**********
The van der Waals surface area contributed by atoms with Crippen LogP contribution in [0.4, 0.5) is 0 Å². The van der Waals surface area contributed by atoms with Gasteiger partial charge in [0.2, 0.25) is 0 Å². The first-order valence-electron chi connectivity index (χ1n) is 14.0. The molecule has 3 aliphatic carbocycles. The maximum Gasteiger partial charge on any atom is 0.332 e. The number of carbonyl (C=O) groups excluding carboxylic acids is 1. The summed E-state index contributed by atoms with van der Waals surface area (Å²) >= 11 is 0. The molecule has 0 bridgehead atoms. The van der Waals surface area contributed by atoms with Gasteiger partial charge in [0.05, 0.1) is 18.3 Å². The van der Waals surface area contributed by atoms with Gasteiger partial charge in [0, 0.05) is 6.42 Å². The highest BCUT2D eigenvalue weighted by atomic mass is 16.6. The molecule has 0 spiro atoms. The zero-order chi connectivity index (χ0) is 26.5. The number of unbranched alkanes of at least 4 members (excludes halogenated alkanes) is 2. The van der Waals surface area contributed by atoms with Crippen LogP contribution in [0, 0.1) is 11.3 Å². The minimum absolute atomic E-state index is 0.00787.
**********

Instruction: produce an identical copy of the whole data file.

The van der Waals surface area contributed by atoms with Crippen LogP contribution in [0.4, 0.5) is 0 Å². The van der Waals surface area contributed by atoms with Gasteiger partial charge in [0.2, 0.25) is 0 Å². The first-order valence-electron chi connectivity index (χ1n) is 14.0. The molecule has 3 aliphatic carbocycles. The maximum Gasteiger partial charge on any atom is 0.332 e. The number of carbonyl (C=O) groups excluding carboxylic acids is 1. The summed E-state index contributed by atoms with van der Waals surface area (Å²) >= 11 is 0. The molecule has 0 bridgehead atoms. The van der Waals surface area contributed by atoms with Gasteiger partial charge in [0.05, 0.1) is 18.3 Å². The van der Waals surface area contributed by atoms with Gasteiger partial charge in [0, 0.05) is 6.42 Å². The highest BCUT2D eigenvalue weighted by atomic mass is 16.6. The molecule has 0 spiro atoms. The zero-order chi connectivity index (χ0) is 26.5. The number of unbranched alkanes of at least 4 members (excludes halogenated alkanes) is 2. The van der Waals surface area contributed by atoms with Crippen LogP contribution in [0, 0.1) is 11.3 Å². The minimum absolute atomic E-state index is 0.00787.